The former Homat Woodville apartment building, now called Woodville Azabu, in Nishiazabu has been converted into a condominium with apartments to be sold off individually as tenants move out.
Sales started in February 2017 with three apartments offered for sale. All three were immediately sold, including a 185 sqm (1,991 sq ft) apartment priced at 298,000,000 Yen (approx. 2.64 million USD).
The 29-year old, 7-storey building contains just 28 apartments ranging from two to five bedrooms. Apartment sizes range from 160 ~ 290 sqm (1,722 ~ 3,120 sq ft). It sits on a large 3,000 sqm block of land and is a 10 ~ 15 minute walk from Omotesando, Roppongi and Hiroo.
NTT Urban Development acquired the former rental-only building and land in 2015 for 4.86 billion Yen. It was previously held by Premier Investment Corporation who had paid 5.09 billion Yen for the property in 2003.
The building has a total floor area of 8,270 sqm and a net internal area of 5,790 sqm. At the time of acquisition it had 26 tenants and was producing a total monthly rent of 20 million Yen. Over the five years from 2011 to 2015, average occupancy rates ranged from 89 ~ 100%.
Woodville Azabu is located across the street from Azabu Kasumicho Park Mansion (2000) where apartments may be priced over 2,300,000 ~ 2,500,000 Yen/sqm.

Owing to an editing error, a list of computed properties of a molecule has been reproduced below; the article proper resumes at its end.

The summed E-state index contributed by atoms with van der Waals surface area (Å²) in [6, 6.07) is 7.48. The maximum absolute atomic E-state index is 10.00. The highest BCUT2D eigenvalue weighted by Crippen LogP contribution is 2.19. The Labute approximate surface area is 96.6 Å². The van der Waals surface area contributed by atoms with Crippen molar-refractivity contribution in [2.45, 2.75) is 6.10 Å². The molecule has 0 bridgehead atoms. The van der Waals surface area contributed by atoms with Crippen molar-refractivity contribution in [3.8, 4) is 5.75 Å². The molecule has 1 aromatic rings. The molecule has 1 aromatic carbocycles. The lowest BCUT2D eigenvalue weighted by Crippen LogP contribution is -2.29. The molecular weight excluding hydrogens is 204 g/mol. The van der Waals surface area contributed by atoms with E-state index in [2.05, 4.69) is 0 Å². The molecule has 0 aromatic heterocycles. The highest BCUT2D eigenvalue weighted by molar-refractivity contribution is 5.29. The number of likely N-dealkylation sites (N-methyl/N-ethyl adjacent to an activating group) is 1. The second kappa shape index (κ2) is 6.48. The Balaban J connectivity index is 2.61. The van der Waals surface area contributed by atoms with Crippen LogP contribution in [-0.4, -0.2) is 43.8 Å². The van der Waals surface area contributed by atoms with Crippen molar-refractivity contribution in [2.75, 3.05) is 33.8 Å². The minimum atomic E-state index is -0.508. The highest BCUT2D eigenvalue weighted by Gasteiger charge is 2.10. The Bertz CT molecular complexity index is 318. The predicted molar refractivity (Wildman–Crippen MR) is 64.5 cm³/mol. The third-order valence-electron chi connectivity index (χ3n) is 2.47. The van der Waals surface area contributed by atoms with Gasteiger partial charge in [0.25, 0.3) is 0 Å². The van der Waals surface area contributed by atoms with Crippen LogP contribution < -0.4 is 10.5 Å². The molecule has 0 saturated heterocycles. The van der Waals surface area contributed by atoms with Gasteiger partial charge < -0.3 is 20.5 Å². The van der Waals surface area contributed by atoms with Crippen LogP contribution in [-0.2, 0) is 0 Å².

Despite there being a number of Homat buildings across central Tokyo, apartments are tightly held by owners and do not often appear on the market for sale. The rest are rental-only. There is a bit of a following for these vintage apartments, so those that do appear for sale are often bought up by buyers looking for spacious residences. There are currently just three other Homat apartments for sale across central Tokyo, ranging in price from 169 ~ 198 million Yen, and from 935,000 ~ 1,750,000 Yen/sqm. Two of the three are rented to tenants and suited for investors only.
The Nishiazabu 3 and 4 Chome neighborhood, which is located on the southern side of Roppongi-dori Street, is the desirable part of the Nishiazabu address. Unlike Nishiazabu 1 and 2 Chome, which is more densely packed and with narrow streets, bars and restaurants, the 3 and 4 Chome addresses include larger homes, wider streets, and several Embassies. During the Edo period the area was a mix of farmland, merchant houses (particularly Nishiazabu 2 Chome), as well as Daimyo residences (mostly located in Nishiazabu 3 and 4 Chome). From the late 1800s to early 1900s, it was developed into a residential neighbourhood.
Source: The Nikkei Shimbun, March 16, 2017.